Gage Skidmore | Flickr Creative Commons

Sorry, Mr. Trump, the press is protected

ANA TORRES | Scroll Illustration

Spotlight, an edgy film based on the true story of the 2002 Boston Globe’s reporting of a sexual abuse epidemic within the Catholic Church, won the award for best picture at the 88th annual Academy Awards Feb. 28. This is a triumph for journalism at a time when some would like to put an end to investigative reporting and the press itself.

Journalism has struggled as an industry in recent decades due to the evolution of technology. Print papers are becoming less popular. People are looking online for news, but the need for accurate news sources has decreased as people default to social media to find “what is important.” While this trend may continue, real journalism cannot become irrelevant and silenced.

Without The Boston Globe’s efforts to report on the scandal, hundreds of victims would have gone without justice, and over 70 priests who victimized young children would have walked free and unpunished, as portrayed in Spotlight.

Not only did their reporting help the community of Boston, but it raised awareness of hundreds more molestation cases by priests throughout the world. Without these journalists, these stories would be buried and forgotten.

Just two days before the Academy Awards, republican presidential candidate, Donald Trump attacked the freedom of the press.

“I’m going to open up our libel laws so when they write purposely negative and horrible and false articles, we can sue them and win lots of money,” Trump said during his Fort Worth, Texas, rally Feb. 26.

Trump explicitly threatened The New York Times and The Washington Post, saying that when he is in office, they will “have problems.”

“You see, with me, they’re not protected because I’m not like other people, but I’m not taking money. I’m not taking their money,” Trump said. “We’re going to open up libel laws, and we’re going to have people sue you like you’ve never got sued before.”

Trump’s argument is already defeated in the Supreme Court case The New York Times vs. Sullivan. The court concluded the following about libel cases in the majority opinion written by William J. Brennan, Jr.:

“The Court held that the First Amendment protects the publication of all statements, even false ones, about the conduct of public officials except when statements are made with actual malice (with knowledge that they are false or in reckless disregard of their truth or falsity).”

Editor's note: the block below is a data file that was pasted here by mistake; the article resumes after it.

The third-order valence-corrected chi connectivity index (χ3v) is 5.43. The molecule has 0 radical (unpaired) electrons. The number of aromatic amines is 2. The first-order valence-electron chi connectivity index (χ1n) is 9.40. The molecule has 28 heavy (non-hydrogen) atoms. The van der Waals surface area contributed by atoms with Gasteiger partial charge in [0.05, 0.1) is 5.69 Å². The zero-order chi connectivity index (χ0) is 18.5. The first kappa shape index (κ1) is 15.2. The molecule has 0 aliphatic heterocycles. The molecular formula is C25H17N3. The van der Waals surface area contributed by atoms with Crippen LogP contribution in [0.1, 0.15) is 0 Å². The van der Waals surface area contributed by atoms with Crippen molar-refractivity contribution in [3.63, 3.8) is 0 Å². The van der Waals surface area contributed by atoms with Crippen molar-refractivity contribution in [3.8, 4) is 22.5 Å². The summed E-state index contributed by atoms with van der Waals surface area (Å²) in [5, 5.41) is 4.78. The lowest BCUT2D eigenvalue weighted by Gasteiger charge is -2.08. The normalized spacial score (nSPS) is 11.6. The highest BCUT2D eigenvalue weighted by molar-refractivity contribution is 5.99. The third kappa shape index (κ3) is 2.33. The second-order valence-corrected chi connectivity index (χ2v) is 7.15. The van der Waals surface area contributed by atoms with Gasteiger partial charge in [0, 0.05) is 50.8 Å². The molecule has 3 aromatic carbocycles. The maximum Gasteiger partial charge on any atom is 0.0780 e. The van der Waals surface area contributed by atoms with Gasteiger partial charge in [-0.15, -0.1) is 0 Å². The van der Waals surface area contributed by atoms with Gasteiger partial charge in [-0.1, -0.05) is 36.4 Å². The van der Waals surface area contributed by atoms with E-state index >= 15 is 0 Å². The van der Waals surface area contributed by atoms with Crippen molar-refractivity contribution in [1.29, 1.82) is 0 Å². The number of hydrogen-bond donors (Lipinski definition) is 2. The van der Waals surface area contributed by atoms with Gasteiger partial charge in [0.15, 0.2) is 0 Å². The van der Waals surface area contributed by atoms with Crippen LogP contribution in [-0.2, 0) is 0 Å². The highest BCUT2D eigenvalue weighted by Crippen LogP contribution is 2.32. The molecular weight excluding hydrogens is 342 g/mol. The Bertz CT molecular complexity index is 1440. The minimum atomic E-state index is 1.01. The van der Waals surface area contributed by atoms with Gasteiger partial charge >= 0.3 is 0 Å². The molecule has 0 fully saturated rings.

While it may seem laughable that such a change could be made to alter this Supreme Court decision as well as our First Amendment rights, studies show that presidents are mostly successful, keeping 75 percent of their promises, according to political scientist Michael Krukones.

We, as journalists, need to do our duty and inform the public about the real dangers presented by Trump’s promise to limit our free speech.

Walter Robinson, the editor who led The Boston Globe’s investigative team, told The New York Times in a phone interview that the Best Picture award was a “needed shot in the arm for journalism,” reminding the public of “good reporting and the difference it can make in people’s lives — particularly the lives of people who have no one else to speak for them but us.”

This is the purpose of journalism. We are not the devil’s advocate, as some public figures would lead you to believe. We are a voice for the voiceless.

Our right to freedom of the press needs to be protected. While Trump and other political figures might not like what is being said about them, it isn’t illegal unless it is untrue.

Under Trump, journalists would be at the mercy of big names and corporations suing them for negative content, no matter how true it is. Our freedom of the press would be compromised and our readership left in the dark.

“Donald Trump has brought his grudge-match with the media to an extremely dangerous level for freedom of the press,” said Reporters Without Borders director, Delphine Halgand to CNN.

On the Reporters Without Borders’ World Press Freedom Index, the U.S.’s press freedom is ranked 49 out of 180 countries.

If The Boston Globe reporters accepted the heat from the Catholic Church that the lawyers were put under to not talk about what had happened, no one would have known but those keeping it secret. Journalism takes bravery and willingness to go as far as needed to tell a truthful, fair story. Libel laws protect that.

Journalists were responsible for bringing the watergate scandal to light and countless other injustices that would have continued unnoticed by the American people unless the press brought it to the attention of the public.

Our leaders have recognized the importance of the press since the birth of our country.

“The basis of our governments being the opinion of the people, the very first object should be to keep that right; and were it left to me to decide whether we should have a government without newspapers or newspapers without a government, I should not hesitate a moment to prefer the latter,” said Thomas Jefferson.

Journalists are the voice of the people.

Our intent is not to make the world seem like a bad or scary place, but to bring to light the real dangers in the world and even in our own community so that our readership have the means of protecting themselves and their loved ones, as did the reporters for The
Boston Globe

As journalists, the editorial board has a mission to change the bias against the press. We are not attacking people, we are reporting on the issues.

This election is about so much more than the next president. It is about protecting our freedoms. Take a stand and choose to defend your basic rights. Vote for the freedom to have and share your own ideas.

Scroll Editorial: Approved by a 28-0 vote from the Scroll editorial board. 

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